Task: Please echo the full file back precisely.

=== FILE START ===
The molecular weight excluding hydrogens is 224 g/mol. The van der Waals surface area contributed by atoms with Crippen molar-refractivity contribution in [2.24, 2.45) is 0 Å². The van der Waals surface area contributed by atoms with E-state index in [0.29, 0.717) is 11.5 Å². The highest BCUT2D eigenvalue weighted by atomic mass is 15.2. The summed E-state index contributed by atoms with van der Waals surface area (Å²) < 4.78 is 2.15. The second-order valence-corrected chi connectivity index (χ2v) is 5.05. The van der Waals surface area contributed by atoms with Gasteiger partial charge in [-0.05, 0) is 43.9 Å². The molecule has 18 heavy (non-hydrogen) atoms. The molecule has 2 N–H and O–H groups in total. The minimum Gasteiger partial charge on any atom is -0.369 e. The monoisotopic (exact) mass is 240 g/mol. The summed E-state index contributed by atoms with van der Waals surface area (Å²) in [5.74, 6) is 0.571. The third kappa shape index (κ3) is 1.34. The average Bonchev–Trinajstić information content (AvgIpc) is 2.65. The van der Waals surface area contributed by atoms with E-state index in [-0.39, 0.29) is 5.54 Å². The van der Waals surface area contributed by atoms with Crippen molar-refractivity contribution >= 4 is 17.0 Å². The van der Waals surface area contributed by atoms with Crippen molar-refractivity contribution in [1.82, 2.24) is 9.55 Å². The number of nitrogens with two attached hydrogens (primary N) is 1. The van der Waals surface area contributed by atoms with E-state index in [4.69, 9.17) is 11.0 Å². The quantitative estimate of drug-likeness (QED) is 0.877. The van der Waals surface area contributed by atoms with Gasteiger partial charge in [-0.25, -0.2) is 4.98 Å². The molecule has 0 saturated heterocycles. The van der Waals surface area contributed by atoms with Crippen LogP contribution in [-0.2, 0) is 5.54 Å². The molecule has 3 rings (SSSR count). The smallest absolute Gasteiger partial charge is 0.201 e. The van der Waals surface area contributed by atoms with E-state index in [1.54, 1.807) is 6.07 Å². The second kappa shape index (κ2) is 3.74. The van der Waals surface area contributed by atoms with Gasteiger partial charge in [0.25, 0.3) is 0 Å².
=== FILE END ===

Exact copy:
The molecular weight excluding hydrogens is 224 g/mol. The van der Waals surface area contributed by atoms with Crippen molar-refractivity contribution in [2.24, 2.45) is 0 Å². The van der Waals surface area contributed by atoms with E-state index in [0.29, 0.717) is 11.5 Å². The highest BCUT2D eigenvalue weighted by atomic mass is 15.2. The summed E-state index contributed by atoms with van der Waals surface area (Å²) < 4.78 is 2.15. The second-order valence-corrected chi connectivity index (χ2v) is 5.05. The van der Waals surface area contributed by atoms with Gasteiger partial charge in [-0.05, 0) is 43.9 Å². The molecule has 18 heavy (non-hydrogen) atoms. The molecule has 2 N–H and O–H groups in total. The minimum Gasteiger partial charge on any atom is -0.369 e. The monoisotopic (exact) mass is 240 g/mol. The summed E-state index contributed by atoms with van der Waals surface area (Å²) in [5.74, 6) is 0.571. The third kappa shape index (κ3) is 1.34. The average Bonchev–Trinajstić information content (AvgIpc) is 2.65. The van der Waals surface area contributed by atoms with E-state index in [-0.39, 0.29) is 5.54 Å². The van der Waals surface area contributed by atoms with Crippen molar-refractivity contribution >= 4 is 17.0 Å². The van der Waals surface area contributed by atoms with Crippen molar-refractivity contribution in [1.82, 2.24) is 9.55 Å². The number of nitrogens with two attached hydrogens (primary N) is 1. The van der Waals surface area contributed by atoms with E-state index in [4.69, 9.17) is 11.0 Å². The quantitative estimate of drug-likeness (QED) is 0.877. The van der Waals surface area contributed by atoms with Gasteiger partial charge in [-0.25, -0.2) is 4.98 Å². The molecule has 0 saturated heterocycles. The van der Waals surface area contributed by atoms with Crippen LogP contribution in [-0.2, 0) is 5.54 Å². The molecule has 3 rings (SSSR count). The smallest absolute Gasteiger partial charge is 0.201 e. The van der Waals surface area contributed by atoms with E-state index in [1.54, 1.807) is 6.07 Å². The second kappa shape index (κ2) is 3.74. The van der Waals surface area contributed by atoms with Gasteiger partial charge in [0.25, 0.3) is 0 Å².